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Clean Air Day 2022 – how cleaning up the air around us can improve our health, save lives and save money

1:29 pm, Tuesday, 14th June 2022 - 2 years ago

Environment and community safety

Did you know that air pollution is the biggest environmental threat to our health, no matter who you are or where you live?

Thankfully, there are simple things we can all do to cut down on the pollution we cause and make the air we breathe cleaner. Even better, these steps can also save you money, improve your health and are great for the environment.

On 16 June Clean Air Day will see schools, healthcare, workplaces and communities across the UK running activities and taking action to inspire people to take simple steps to protect their health, their families’ health, and children’s health from air pollution.

Clean Air Day is the UK’s largest air pollution campaign and this year’s theme is ‘air pollution dirties every organ in the body’.

Air pollution is an umbrella term for lots of different types of pollution in the air around us. It includes small particles from things like exhaust fumes or smoke and gases such as nitrogen dioxide. It also includes some chemicals and even mould.

Different types of pollution are caused by different activities and behaviours and can affect your body and the environment in different ways. 

North East Lincolnshire Council (NELC) is supporting Clean Air Day by raising awareness of the actions we can all take to clean up the air and reduce pollution. This year the focus is on walking, which has positive benefits for your health and the planet. We are encouraging people to do three key things around this theme:

  • Walk those short distance trips and leave the car at home, where you can. There’s even a Clean Air Day walking playlist on Spotify to help you on your way.
  • Talk to someone about the harms of air pollution.
  • Ask local and national decision makers for what would make it easier for you to walk more and have clean air in your community.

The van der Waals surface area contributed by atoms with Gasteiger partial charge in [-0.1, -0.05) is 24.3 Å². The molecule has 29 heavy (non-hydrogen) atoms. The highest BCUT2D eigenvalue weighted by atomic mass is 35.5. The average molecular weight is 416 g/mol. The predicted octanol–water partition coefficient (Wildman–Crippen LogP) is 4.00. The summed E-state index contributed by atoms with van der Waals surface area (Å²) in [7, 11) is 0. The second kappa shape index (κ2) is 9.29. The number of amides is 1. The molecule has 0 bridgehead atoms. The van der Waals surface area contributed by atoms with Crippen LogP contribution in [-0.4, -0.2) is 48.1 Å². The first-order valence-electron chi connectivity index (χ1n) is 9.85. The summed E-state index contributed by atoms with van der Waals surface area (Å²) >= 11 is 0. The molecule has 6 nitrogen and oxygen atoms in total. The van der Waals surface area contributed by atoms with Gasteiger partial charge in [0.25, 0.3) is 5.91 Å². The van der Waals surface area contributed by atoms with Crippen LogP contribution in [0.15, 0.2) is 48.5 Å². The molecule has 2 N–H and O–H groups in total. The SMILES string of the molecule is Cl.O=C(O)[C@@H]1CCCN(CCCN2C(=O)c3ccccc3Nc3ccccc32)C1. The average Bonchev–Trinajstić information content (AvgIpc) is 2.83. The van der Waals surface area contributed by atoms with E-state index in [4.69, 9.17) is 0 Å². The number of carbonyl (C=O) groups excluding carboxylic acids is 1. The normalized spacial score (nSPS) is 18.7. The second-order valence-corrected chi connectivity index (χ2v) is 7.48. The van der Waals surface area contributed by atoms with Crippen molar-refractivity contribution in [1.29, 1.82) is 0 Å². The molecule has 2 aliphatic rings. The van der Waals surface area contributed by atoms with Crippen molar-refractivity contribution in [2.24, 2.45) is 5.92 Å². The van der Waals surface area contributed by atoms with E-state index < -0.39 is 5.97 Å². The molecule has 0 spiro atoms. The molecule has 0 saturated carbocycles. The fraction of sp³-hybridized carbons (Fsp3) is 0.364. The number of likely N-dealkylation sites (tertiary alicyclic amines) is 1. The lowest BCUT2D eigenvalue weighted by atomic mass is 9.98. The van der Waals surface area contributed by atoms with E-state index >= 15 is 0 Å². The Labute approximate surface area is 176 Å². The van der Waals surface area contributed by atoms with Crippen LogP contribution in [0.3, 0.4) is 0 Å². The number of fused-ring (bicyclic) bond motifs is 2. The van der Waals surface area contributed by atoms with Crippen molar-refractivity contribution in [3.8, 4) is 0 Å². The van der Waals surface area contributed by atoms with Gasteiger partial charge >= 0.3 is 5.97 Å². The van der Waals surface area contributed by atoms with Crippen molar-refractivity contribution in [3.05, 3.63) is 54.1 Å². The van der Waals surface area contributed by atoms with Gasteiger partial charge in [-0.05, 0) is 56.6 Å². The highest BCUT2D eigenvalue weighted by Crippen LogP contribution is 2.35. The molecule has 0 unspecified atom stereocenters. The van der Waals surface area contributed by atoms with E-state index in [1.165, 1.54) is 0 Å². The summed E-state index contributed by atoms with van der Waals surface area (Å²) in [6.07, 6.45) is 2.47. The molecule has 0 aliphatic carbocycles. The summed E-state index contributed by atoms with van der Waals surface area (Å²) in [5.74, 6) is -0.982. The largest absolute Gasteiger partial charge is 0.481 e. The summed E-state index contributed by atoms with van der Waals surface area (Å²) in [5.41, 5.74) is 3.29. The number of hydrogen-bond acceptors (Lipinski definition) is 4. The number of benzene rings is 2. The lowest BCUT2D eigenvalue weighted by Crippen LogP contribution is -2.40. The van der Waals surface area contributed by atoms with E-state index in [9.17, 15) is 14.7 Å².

Cllr Ron Shepherd, portfolio holder for Safer and Stronger Communities at NELC, said:

“Everybody can have a positive impact on air quality and we would like to inspire people, businesses and other organisations to understand what they can do to reduce air pollution and limit its impact on their health and that of others.

“We continuously monitor air quality in the borough and it’s reassuring to note that we have seen improvements in recent years.

“However, there is a lot more we can do and walking or cycling instead of driving short journeys is a simple way we can all help.”

Geoff Barnes, Deputy Director of Public Health at NELC, said:

“The impact of the environment on health has long been recognised, and poor air quality is acknowledged to be the largest environmental risk to public health in the UK. There are actions we can all take to reduce emissions of air pollutants which in turn will help to protect and improve the health of current and future generations. By driving less and switching to greener forms of transport such as walking and cycling, we can all help to improve the quality of the air that we breathe.”

Information on how to get involved is available on the Clean Air Day website: www.cleanairday.org.uk

How the Council tackles air pollution